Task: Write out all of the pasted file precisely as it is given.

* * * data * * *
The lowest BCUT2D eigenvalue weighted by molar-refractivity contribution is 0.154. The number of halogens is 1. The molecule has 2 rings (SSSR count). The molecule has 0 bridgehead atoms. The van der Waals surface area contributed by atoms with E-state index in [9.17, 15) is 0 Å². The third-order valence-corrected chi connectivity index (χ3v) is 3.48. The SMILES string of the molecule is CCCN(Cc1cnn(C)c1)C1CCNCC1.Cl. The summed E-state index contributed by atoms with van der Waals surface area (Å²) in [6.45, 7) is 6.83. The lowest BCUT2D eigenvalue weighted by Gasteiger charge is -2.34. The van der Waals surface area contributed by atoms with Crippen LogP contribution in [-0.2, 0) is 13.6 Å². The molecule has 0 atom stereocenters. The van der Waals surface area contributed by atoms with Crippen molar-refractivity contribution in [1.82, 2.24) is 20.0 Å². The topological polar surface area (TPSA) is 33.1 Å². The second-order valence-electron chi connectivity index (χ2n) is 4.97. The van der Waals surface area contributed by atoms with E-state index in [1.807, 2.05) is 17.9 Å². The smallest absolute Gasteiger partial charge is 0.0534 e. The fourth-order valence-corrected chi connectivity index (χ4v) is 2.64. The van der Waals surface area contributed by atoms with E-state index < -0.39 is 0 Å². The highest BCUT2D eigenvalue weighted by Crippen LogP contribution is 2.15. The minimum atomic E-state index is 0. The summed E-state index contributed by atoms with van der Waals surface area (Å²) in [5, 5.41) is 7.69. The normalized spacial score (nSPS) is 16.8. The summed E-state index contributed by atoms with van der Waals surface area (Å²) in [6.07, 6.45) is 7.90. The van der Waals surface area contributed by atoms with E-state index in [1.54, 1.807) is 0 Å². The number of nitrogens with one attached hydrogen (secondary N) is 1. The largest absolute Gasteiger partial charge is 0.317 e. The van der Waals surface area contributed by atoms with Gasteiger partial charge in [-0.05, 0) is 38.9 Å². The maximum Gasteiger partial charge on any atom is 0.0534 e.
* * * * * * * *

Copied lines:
The lowest BCUT2D eigenvalue weighted by molar-refractivity contribution is 0.154. The number of halogens is 1. The molecule has 2 rings (SSSR count). The molecule has 0 bridgehead atoms. The van der Waals surface area contributed by atoms with E-state index in [9.17, 15) is 0 Å². The third-order valence-corrected chi connectivity index (χ3v) is 3.48. The SMILES string of the molecule is CCCN(Cc1cnn(C)c1)C1CCNCC1.Cl. The summed E-state index contributed by atoms with van der Waals surface area (Å²) in [6.45, 7) is 6.83. The lowest BCUT2D eigenvalue weighted by Gasteiger charge is -2.34. The van der Waals surface area contributed by atoms with Crippen LogP contribution in [-0.2, 0) is 13.6 Å². The molecule has 0 atom stereocenters. The van der Waals surface area contributed by atoms with Crippen molar-refractivity contribution in [1.82, 2.24) is 20.0 Å². The topological polar surface area (TPSA) is 33.1 Å². The second-order valence-electron chi connectivity index (χ2n) is 4.97. The van der Waals surface area contributed by atoms with E-state index in [1.807, 2.05) is 17.9 Å². The smallest absolute Gasteiger partial charge is 0.0534 e. The fourth-order valence-corrected chi connectivity index (χ4v) is 2.64. The van der Waals surface area contributed by atoms with E-state index < -0.39 is 0 Å². The highest BCUT2D eigenvalue weighted by Crippen LogP contribution is 2.15. The minimum atomic E-state index is 0. The summed E-state index contributed by atoms with van der Waals surface area (Å²) in [5, 5.41) is 7.69. The normalized spacial score (nSPS) is 16.8. The summed E-state index contributed by atoms with van der Waals surface area (Å²) in [6.07, 6.45) is 7.90. The van der Waals surface area contributed by atoms with E-state index in [1.54, 1.807) is 0 Å². The number of nitrogens with one attached hydrogen (secondary N) is 1. The largest absolute Gasteiger partial charge is 0.317 e. The van der Waals surface area contributed by atoms with Gasteiger partial charge in [-0.05, 0) is 38.9 Å². The maximum Gasteiger partial charge on any atom is 0.0534 e.